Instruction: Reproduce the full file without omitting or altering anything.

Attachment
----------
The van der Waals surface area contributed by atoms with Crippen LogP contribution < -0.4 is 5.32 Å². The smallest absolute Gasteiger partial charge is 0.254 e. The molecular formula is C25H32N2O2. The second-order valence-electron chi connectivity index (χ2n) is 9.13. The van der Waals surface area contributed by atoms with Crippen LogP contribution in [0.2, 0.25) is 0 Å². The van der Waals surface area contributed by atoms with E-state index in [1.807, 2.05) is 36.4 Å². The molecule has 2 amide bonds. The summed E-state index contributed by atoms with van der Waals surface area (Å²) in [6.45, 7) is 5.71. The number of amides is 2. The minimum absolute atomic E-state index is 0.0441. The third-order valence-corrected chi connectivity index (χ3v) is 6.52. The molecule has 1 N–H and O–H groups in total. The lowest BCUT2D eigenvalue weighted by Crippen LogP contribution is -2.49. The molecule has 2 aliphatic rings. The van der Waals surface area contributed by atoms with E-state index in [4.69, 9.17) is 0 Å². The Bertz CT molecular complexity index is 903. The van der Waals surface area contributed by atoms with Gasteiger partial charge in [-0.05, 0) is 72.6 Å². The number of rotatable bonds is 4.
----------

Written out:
The van der Waals surface area contributed by atoms with Crippen LogP contribution < -0.4 is 5.32 Å². The smallest absolute Gasteiger partial charge is 0.254 e. The molecular formula is C25H32N2O2. The second-order valence-electron chi connectivity index (χ2n) is 9.13. The van der Waals surface area contributed by atoms with Crippen LogP contribution in [0.2, 0.25) is 0 Å². The van der Waals surface area contributed by atoms with E-state index in [1.807, 2.05) is 36.4 Å². The molecule has 2 amide bonds. The summed E-state index contributed by atoms with van der Waals surface area (Å²) in [6.45, 7) is 5.71. The number of amides is 2. The minimum absolute atomic E-state index is 0.0441. The third-order valence-corrected chi connectivity index (χ3v) is 6.52. The molecule has 1 N–H and O–H groups in total. The lowest BCUT2D eigenvalue weighted by Crippen LogP contribution is -2.49. The molecule has 2 aliphatic rings. The van der Waals surface area contributed by atoms with E-state index in [4.69, 9.17) is 0 Å². The Bertz CT molecular complexity index is 903. The van der Waals surface area contributed by atoms with Gasteiger partial charge in [-0.05, 0) is 72.6 Å². The number of rotatable bonds is 4.